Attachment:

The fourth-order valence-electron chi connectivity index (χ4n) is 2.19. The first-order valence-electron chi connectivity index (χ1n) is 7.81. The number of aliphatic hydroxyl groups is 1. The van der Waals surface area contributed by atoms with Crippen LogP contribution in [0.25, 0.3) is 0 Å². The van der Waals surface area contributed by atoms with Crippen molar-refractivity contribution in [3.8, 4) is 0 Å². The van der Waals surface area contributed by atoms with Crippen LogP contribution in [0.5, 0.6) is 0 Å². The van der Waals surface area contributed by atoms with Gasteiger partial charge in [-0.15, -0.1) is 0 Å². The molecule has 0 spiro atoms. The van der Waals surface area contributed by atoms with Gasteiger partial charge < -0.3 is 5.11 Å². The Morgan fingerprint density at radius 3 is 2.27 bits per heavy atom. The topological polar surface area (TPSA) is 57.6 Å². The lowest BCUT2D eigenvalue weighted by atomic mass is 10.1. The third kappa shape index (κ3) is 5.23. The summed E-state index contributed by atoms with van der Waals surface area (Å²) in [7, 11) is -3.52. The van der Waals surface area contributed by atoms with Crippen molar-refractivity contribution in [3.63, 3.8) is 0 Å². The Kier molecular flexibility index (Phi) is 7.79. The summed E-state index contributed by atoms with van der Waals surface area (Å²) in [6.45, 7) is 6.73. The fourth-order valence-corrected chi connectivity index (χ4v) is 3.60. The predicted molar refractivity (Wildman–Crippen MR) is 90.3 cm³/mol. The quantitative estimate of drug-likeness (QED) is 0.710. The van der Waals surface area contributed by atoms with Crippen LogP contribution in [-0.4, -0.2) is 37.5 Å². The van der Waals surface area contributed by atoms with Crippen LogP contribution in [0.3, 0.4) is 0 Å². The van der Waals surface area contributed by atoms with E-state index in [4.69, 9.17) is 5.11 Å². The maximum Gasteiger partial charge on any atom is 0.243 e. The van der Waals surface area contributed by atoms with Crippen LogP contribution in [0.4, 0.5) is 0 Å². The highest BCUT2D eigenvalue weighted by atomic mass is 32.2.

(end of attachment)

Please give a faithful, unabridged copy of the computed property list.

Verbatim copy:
The fourth-order valence-electron chi connectivity index (χ4n) is 2.19. The first-order valence-electron chi connectivity index (χ1n) is 7.81. The number of aliphatic hydroxyl groups is 1. The van der Waals surface area contributed by atoms with Crippen LogP contribution in [0.25, 0.3) is 0 Å². The van der Waals surface area contributed by atoms with Crippen molar-refractivity contribution in [3.8, 4) is 0 Å². The van der Waals surface area contributed by atoms with Crippen LogP contribution in [0.5, 0.6) is 0 Å². The van der Waals surface area contributed by atoms with Gasteiger partial charge in [-0.15, -0.1) is 0 Å². The molecule has 0 spiro atoms. The van der Waals surface area contributed by atoms with Gasteiger partial charge < -0.3 is 5.11 Å². The Morgan fingerprint density at radius 3 is 2.27 bits per heavy atom. The topological polar surface area (TPSA) is 57.6 Å². The lowest BCUT2D eigenvalue weighted by atomic mass is 10.1. The third kappa shape index (κ3) is 5.23. The summed E-state index contributed by atoms with van der Waals surface area (Å²) in [7, 11) is -3.52. The van der Waals surface area contributed by atoms with Crippen molar-refractivity contribution in [3.63, 3.8) is 0 Å². The Kier molecular flexibility index (Phi) is 7.79. The summed E-state index contributed by atoms with van der Waals surface area (Å²) in [6.45, 7) is 6.73. The fourth-order valence-corrected chi connectivity index (χ4v) is 3.60. The predicted molar refractivity (Wildman–Crippen MR) is 90.3 cm³/mol. The quantitative estimate of drug-likeness (QED) is 0.710. The van der Waals surface area contributed by atoms with Crippen LogP contribution in [-0.4, -0.2) is 37.5 Å². The van der Waals surface area contributed by atoms with Crippen LogP contribution in [0.3, 0.4) is 0 Å². The van der Waals surface area contributed by atoms with E-state index in [4.69, 9.17) is 5.11 Å². The maximum Gasteiger partial charge on any atom is 0.243 e. The van der Waals surface area contributed by atoms with Crippen LogP contribution in [0.4, 0.5) is 0 Å². The highest BCUT2D eigenvalue weighted by atomic mass is 32.2.